From: Springer
Published July 13, 2017 02:09 PM

Climate change could mean more weight restrictions and higher costs for airlines

As air temperatures rise at constant pressure, the density of air declines and this makes it harder for an airplane to take off. Increased air temperatures due to climate change could therefore present a new challenge for the aviation industry. This is according to Ethan Coffel of Columbia University in the US, lead author of a study in Climatic Change Letters which is a section in Springer’s journal Climatic Change

Together with his co-authors he investigated how rising temperatures will mean increased weight restrictions on a significant number of flights, potentially imposing increased costs on the aviation industry in the next century.

According to climate change projections, the annual maximum temperatures at airports worldwide could increase by four to eight degrees Celsius by 2080. Air temperature has an important effect on aircraft takeoff performance. For a given runway or aircraft there is a temperature threshold above which an aircraft cannot take off at its maximum weight, requiring a weight restriction – removing passengers, cargo or fuel.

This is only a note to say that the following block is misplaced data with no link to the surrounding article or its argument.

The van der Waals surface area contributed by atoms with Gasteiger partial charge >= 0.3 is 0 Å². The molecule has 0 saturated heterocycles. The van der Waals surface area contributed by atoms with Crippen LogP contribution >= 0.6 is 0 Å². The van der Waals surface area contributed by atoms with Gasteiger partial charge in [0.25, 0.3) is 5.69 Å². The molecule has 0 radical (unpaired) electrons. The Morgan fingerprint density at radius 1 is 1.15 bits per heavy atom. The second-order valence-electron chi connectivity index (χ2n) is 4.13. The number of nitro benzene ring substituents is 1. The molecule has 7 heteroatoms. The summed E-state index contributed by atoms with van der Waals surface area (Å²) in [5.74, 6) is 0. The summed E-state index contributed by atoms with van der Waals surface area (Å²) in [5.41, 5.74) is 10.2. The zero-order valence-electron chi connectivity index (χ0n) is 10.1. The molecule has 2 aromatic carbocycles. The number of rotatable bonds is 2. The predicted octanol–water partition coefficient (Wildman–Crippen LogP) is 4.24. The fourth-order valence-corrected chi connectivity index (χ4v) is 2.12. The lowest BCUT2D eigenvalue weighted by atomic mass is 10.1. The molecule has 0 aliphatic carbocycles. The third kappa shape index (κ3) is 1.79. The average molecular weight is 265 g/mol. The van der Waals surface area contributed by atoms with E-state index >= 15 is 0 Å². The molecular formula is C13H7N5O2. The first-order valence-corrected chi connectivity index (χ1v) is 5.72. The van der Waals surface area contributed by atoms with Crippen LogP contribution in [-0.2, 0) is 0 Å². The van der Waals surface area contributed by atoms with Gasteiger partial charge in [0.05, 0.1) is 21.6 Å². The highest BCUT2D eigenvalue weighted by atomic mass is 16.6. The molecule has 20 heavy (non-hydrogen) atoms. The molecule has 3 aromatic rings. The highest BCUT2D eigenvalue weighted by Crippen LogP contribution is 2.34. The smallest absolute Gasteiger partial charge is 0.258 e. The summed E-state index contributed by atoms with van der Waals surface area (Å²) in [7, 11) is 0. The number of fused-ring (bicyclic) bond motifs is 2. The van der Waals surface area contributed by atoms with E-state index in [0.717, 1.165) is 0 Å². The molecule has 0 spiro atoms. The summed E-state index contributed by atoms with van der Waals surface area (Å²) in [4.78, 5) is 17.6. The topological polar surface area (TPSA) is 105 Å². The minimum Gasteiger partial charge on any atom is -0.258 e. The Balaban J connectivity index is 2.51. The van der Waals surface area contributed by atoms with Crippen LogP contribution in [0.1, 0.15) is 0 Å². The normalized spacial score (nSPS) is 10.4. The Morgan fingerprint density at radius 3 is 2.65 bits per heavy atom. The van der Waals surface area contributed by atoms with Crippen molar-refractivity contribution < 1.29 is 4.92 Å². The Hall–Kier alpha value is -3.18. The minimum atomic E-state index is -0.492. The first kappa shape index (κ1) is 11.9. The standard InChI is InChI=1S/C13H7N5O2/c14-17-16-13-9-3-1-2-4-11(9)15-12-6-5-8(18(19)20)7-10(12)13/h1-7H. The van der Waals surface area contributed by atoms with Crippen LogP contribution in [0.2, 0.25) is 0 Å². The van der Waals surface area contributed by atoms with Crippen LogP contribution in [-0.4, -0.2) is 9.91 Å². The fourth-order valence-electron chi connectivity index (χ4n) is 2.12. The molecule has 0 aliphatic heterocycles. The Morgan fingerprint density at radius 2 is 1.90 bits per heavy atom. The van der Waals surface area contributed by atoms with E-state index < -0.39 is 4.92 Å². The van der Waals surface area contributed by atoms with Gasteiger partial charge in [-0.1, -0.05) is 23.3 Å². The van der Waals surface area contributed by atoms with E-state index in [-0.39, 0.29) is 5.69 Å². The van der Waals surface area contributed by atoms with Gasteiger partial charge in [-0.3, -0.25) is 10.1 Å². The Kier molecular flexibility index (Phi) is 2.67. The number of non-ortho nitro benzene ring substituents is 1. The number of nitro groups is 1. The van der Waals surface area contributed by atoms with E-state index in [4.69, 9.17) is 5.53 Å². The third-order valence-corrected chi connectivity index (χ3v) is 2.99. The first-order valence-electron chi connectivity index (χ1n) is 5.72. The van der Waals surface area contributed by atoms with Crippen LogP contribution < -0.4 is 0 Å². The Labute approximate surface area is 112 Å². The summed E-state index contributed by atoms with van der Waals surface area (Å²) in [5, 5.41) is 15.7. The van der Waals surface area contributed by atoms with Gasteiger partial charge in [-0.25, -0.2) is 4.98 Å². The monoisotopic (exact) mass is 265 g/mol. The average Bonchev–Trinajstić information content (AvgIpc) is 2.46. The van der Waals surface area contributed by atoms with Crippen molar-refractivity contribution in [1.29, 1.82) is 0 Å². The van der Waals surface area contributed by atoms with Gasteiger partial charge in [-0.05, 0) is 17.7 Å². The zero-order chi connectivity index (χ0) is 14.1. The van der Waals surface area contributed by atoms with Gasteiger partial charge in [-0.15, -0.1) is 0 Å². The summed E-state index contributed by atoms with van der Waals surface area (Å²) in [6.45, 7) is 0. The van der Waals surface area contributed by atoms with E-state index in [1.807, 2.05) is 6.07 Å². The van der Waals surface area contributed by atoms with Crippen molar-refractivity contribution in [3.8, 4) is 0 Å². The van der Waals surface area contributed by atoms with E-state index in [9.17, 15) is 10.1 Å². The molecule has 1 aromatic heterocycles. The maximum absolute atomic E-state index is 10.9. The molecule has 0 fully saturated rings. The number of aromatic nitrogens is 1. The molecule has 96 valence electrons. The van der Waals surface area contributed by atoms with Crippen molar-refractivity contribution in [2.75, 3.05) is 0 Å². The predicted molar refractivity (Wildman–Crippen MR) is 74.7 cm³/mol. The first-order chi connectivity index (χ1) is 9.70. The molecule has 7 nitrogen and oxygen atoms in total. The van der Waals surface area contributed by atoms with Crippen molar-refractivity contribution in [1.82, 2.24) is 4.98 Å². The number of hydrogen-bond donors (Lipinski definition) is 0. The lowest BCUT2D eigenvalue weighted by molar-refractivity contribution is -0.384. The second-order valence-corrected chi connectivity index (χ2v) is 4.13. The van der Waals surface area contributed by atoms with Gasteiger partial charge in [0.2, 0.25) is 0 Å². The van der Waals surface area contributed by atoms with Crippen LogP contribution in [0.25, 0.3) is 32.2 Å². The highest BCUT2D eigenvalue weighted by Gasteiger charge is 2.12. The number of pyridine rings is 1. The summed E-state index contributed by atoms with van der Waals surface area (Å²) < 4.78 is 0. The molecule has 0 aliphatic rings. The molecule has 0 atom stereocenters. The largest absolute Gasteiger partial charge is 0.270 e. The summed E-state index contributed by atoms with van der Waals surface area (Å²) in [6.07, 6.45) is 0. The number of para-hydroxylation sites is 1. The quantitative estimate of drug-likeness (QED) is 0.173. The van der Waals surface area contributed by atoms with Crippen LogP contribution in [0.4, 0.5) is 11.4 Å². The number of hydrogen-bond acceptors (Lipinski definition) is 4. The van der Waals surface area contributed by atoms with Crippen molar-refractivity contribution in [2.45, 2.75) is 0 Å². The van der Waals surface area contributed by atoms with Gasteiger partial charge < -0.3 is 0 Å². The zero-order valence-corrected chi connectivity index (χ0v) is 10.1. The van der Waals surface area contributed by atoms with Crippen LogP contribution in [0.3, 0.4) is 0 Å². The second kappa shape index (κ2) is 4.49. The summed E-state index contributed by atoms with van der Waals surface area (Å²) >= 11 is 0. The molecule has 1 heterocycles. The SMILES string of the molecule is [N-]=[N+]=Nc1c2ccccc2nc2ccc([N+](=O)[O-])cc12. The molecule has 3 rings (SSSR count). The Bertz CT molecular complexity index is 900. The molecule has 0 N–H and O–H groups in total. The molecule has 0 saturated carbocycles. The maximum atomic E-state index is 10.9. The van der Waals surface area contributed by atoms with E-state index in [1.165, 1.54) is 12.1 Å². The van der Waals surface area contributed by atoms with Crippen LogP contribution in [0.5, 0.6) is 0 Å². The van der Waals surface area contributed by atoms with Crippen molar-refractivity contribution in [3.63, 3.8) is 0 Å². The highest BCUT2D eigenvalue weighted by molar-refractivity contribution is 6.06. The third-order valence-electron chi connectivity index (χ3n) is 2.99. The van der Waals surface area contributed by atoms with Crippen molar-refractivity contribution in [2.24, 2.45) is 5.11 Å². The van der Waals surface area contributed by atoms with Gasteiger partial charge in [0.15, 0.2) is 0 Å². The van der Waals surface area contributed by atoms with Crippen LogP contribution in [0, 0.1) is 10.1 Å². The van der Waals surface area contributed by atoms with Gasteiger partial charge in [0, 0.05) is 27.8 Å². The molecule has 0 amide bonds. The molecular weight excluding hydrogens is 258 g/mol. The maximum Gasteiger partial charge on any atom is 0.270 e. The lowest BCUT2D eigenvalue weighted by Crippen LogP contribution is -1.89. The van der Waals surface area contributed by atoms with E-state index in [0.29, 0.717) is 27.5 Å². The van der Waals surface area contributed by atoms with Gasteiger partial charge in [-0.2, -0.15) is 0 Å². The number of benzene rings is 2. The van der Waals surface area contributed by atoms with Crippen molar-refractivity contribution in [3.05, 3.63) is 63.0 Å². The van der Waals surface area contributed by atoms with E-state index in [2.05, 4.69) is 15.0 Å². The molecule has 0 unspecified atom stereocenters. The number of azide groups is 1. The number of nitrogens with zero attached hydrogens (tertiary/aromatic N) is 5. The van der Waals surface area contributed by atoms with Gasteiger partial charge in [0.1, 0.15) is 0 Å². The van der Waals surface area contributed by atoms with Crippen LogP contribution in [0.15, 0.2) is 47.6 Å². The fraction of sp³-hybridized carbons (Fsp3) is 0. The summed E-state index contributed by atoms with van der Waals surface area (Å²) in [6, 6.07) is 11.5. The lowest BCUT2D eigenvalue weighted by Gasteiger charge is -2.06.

Coffel and his colleagues developed a model to project future weight-restrictions across a fleet of aircraft with different takeoff weights operating at a variety of airports. They constructed performance models for five commercial aircraft (the Boeing 737-800, Airbus A320, Boeing 787-8, Boeing 777-300, and Airbus A380) at 19 major airports in different temperature zones and elevations worldwide. They included projections of daily temperatures from a climate model suite known as CMIP5 under two carbon emissions scenarios to calculate possible weight restrictions that might be required at these airports during a day. 

Read more at Springer

Photo credit: Glenn Beltz from Goleta, USA via Wikimedia Commons

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